- Procedural efficiency is usually possible, but cannot be arrived at by brute-forcing past the plain meaning of the controlling legislation.
- Legislation isn’t just the statute, it’s also the regulations appended to the statute. Read the regulations, know the regulations, don’t attempt to evade the regulations to make your life easier.
Mirella Cesario-Valela and Vito Valela are owners of property involved in a thinly-described construction dispute with Backyard XP Inc., the plaintiff and lien claimant. The Valelas sought leave to issue a third-party claim against Garrison Creek Construction Inc., alleging that Garrison is an alter ego, agent, and de facto plaintiff – as the Valelas put it, the “puppet master” of Backyard.
The Court found that the accusations had at least prima facie merit, given that the two corporations are admittedly related and that documentary evidence showed that Garrison played an active role in construction of the property.
The Court was, however, troubled by the procedural availability of the proposed third-party order, which the Valelas requested pursuant to section 4 of the Procedures for Actions Under Part VIII regulation of the Construction Act, which deals with third party claims in lien actions.
The Court distilled section 4 into three requirements in order to obtain leave to issue a third-party claim:
- The motion must be on notice to the owner, as well as all persons who have subsisting preserved or perfected liens at the time of the motion.
- The proposed claim must be for contribution or indemnity from the third party in respect of the claim against the party seeking to add the third party.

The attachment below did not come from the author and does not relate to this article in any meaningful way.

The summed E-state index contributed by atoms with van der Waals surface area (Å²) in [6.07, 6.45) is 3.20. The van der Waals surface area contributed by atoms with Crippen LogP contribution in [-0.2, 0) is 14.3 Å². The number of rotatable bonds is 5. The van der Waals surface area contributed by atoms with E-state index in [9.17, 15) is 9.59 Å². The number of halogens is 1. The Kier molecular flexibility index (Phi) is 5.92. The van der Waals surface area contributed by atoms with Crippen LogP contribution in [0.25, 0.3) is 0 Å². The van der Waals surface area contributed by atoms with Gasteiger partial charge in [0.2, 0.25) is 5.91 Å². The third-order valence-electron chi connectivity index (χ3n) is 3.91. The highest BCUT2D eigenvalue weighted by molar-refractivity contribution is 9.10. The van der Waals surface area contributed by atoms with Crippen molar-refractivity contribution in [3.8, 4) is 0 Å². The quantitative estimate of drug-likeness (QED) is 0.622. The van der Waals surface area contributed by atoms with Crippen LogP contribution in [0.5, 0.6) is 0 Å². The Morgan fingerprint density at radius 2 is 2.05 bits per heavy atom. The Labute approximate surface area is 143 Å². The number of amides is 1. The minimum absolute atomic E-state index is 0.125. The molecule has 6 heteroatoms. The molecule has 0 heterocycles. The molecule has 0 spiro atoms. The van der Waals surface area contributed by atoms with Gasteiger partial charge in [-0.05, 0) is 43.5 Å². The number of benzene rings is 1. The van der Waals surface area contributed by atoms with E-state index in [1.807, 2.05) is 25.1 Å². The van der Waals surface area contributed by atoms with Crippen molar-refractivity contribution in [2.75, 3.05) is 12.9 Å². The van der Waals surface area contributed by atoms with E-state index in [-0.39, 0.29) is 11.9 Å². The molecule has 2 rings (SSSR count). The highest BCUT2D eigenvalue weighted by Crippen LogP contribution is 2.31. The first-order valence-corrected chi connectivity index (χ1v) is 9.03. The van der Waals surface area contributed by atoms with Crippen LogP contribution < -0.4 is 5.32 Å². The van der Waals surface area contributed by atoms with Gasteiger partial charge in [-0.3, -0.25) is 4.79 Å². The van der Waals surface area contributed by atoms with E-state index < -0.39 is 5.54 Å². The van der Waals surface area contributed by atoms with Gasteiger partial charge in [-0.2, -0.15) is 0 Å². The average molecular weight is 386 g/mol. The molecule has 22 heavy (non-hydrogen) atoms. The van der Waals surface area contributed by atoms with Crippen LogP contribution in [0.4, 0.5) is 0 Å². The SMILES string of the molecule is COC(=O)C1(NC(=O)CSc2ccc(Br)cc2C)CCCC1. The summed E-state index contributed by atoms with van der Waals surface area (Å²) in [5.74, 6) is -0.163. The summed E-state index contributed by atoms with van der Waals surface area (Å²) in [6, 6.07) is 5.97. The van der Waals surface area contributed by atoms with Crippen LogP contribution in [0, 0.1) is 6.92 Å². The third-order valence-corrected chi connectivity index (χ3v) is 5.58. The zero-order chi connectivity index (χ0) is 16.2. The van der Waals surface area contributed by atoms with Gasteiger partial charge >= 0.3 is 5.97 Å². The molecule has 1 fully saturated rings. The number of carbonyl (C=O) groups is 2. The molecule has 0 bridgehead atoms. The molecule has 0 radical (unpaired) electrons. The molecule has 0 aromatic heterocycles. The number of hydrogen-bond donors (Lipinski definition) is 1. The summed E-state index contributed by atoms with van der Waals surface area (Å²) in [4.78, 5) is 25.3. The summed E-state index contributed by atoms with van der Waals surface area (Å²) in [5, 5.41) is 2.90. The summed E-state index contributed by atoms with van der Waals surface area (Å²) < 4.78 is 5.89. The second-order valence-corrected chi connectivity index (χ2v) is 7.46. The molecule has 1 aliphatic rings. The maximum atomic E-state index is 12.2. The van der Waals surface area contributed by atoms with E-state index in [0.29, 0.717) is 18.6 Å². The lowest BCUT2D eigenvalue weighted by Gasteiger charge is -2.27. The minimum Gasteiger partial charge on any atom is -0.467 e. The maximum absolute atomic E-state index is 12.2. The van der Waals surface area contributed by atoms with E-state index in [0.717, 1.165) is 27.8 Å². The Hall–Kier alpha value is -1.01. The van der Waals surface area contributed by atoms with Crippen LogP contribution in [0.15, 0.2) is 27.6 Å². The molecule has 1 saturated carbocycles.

- The court must be satisfied that the trial of the proposed third party claim will not unduly prejudice the ability of the third party or of any lien claimant or defendant to prosecute a claim or conduct a defence, or unduly delay or complicate the resolution of the action.
The Court had no trouble finding that notice was provided to all relevant parties, with the note that while not strictly required, it’s good practice to notify the proposed third party, as was done here.
The second requirement proved more difficult. The Court referenced a line of case law for the proposition that the claim must be a true claim for contribution or indemnity, not a veiled claim for damages, and observed that the Valelas included no draft of their proposed claim in their application materials and refused to answer questions posed on cross-examination as to what form of relief would be sought, before conceding during submissions that the claim against Garrison was intended to be as against a “proper party”, i.e. seeking damages and not merely contribution or indemnity.
Parties cannot be added to a lien action by way of counterclaim, the Court bluntly stated. There is no judicial discretion, regardless of any obvious litigation economies. As the Court explained, per sections 2 and 4 of the relevant regulation, the Valelas “may counterclaim against Backyard for any claim that they have against Backyard. They are not entitled advance their counterclaim against other parties.”
The Court suggested instead that the appropriate procedure was for the Valelas’ claims against Garrison to proceed in a separate action brought under the Rules of Civil Procedure, and for the parties to then “discuss”, a verb one might reasonably suspect contains a hint, whether Backyard’s lien action and the Valelas’ non-lien action against Garrison should proceed in parallel and be tried together.